Washington/Paris: The news about global manufacturing is so bad, it might be good.
As factory production collapses around the world, excess inventories that stand in the way of an eventual recovery are disappearing even faster. That may allow manufacturing to stabilize later this year, providing some relief for a global economy that is contracting for the first time in six decades.
Glimmer of hope? A 2007 photo of an employee working on a Renault model in Novo Mesto, Slovenia. The French car maker is reducing its stockpiles to align excess supply with diminished demand. Hrvoje Polan / AFP
“The drop in inventories is good news,” says Ethan Harris, co-head of US economic research at Barclays Capital in New York and a former economist at the Federal Reserve Bank of New York. “Just as unusually low valuations set the stock market up for recoveries, unusually low inventories set up the economy for recovery.”
The really good news, economists say, would be if stockpiles were shrinking because of greater demand for the world’s autos, earth movers and refrigerators. There’s no sign of that: Factories around the world are making the sharpest and swiftest cuts to production ever, the International Monetary Fund says.
Caterpillar Inc. and Renault SA are reducing their stockpiles to align excess supply with diminished demand. A JPMorgan Chase and Co. index of global inventory growth is close to an 11-year low, economist David Hensley said in an 11 March note.
In the US, factory inventories have fallen every month since September; in December, they dropped by 1.9%, the biggest monthly decline in 62 years of record-keeping. Data last week showed US industrial output in February was down 11% from a year earlier, the biggest annual decline since 1975.
The drop in the euro area in January was a record 17% from a year earlier.
Spurring the cutbacks is a collapse in world trade, which is contracting the most in 80 years, according to the World Bank. US industrial companies suffered what the National Association of Manufacturers calls an unprecedented drop of 20% or more in business investment, exports and durable goods orders at the end of last year.
That means empty warehouse shelves and factory lots may have to stay that way, at least until the second half of the year, before things pick up.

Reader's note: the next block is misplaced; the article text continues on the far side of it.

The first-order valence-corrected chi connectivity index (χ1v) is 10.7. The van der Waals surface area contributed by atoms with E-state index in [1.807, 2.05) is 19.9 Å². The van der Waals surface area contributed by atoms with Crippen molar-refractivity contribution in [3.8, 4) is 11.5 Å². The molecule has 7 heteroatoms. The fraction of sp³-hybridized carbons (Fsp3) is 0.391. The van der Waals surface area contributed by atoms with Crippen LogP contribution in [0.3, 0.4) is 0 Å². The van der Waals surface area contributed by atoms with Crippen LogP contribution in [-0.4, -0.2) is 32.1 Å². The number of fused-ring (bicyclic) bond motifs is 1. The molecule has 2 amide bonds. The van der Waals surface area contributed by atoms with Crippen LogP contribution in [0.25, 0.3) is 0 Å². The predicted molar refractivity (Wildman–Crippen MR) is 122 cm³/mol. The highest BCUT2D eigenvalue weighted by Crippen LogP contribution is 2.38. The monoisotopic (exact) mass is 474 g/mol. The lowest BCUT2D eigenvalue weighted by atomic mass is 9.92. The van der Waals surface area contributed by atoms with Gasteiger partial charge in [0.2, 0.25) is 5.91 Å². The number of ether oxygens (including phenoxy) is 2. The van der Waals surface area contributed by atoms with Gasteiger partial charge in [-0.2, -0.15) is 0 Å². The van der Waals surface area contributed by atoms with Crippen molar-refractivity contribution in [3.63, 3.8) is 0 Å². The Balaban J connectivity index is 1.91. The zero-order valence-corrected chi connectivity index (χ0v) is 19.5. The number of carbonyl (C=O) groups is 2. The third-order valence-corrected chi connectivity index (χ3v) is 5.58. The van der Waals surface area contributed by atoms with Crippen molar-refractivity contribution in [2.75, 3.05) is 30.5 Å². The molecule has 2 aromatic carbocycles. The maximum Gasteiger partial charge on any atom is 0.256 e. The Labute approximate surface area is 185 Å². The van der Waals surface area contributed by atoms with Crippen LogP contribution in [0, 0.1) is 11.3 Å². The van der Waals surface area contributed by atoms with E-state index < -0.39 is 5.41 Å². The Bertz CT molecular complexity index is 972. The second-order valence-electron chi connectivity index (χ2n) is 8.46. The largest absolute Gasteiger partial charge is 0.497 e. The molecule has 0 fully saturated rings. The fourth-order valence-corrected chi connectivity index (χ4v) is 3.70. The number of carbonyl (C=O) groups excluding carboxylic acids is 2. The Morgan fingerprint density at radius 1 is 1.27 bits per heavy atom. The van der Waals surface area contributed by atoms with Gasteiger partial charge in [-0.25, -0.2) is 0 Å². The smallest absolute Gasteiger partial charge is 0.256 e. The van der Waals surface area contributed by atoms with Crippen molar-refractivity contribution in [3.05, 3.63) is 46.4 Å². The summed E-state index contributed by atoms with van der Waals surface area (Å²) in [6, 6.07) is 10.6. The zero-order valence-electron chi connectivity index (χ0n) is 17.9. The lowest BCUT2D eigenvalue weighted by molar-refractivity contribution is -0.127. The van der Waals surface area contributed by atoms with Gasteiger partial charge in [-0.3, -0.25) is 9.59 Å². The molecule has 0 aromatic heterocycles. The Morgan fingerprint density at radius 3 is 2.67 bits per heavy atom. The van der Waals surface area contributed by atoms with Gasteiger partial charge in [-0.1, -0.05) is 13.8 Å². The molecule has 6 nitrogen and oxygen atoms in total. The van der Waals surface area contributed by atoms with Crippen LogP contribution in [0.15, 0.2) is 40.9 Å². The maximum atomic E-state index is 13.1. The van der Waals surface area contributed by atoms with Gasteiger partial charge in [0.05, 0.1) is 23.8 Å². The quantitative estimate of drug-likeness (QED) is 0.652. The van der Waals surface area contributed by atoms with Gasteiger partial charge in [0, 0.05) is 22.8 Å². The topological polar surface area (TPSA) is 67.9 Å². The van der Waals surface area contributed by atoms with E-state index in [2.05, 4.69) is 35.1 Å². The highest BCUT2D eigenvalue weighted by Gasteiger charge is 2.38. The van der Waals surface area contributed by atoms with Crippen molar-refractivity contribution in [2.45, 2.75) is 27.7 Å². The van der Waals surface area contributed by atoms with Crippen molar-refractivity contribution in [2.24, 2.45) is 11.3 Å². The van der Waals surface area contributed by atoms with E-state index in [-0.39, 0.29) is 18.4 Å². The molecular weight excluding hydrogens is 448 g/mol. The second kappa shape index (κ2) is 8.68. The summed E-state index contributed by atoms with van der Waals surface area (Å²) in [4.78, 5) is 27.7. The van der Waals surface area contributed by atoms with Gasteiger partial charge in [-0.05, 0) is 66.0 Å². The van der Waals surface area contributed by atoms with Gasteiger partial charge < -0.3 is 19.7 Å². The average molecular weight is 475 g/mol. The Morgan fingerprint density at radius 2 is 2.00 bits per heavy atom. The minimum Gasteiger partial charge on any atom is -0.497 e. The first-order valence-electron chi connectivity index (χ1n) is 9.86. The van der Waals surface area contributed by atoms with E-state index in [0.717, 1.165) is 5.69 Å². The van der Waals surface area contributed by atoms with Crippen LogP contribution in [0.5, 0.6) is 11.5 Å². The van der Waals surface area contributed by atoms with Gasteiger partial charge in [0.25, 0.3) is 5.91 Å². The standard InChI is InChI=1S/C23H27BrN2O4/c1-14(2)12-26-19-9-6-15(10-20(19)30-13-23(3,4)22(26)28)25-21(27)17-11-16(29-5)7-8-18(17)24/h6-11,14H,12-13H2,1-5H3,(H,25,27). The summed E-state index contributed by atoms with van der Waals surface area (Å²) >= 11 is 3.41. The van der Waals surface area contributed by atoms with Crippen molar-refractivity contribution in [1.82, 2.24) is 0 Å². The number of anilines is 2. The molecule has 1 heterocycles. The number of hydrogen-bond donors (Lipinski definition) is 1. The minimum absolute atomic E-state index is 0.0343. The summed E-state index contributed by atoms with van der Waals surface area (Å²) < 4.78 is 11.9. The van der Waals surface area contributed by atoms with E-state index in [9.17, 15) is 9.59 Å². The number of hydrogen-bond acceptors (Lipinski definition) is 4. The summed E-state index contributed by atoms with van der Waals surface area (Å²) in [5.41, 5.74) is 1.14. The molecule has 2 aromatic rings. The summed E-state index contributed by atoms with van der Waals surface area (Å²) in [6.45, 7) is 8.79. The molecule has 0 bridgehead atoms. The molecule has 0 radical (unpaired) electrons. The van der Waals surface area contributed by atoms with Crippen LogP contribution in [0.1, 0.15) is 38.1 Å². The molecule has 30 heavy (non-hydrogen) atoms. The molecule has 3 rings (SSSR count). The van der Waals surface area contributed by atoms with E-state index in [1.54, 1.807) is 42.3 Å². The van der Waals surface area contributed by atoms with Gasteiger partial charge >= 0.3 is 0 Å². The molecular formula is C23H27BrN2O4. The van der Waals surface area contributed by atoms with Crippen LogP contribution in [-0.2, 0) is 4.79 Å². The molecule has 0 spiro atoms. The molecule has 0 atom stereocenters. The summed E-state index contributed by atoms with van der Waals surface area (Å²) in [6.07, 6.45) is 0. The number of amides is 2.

What’s more, the process of working off the stockpiles still has a way to go, pointing to more months of economic pain and job losses. Already, 1.3 million US factory jobs have disappeared since the US recession began in December 2007.
Akron, Ohio-based Goodyear Tire and Rubber Co., the largest US tyre maker, plans additional cost savings and inventory reductions after reducing output in the last three months of 2008 by 17 million tyres.
“While inventories bottom at the end of recessions, we don’t know how deep that bottom goes,” Harris says. “A sharp decline in inventories has little information about the timing of the recovery.”
Still, the rapid reduction is a change from previous slumps, when businesses were slow to whittle down inventories and the eventual drawdown held back recovery, says Elga Bartsch, chief European economist at Morgan Stanley in London. Now, just-in-time inventory management and closer interaction between firms at different stages of the supply chain mean companies’ stocks are in better synch with the economy, she says.
For example, Caterpillar, the world’s largest maker of construction equipment, has been allowing dealers to cancel orders as it cuts production. The goal is to match output with an expected 30% drop this year in demand for wheel loaders, pipe layers and other equipment.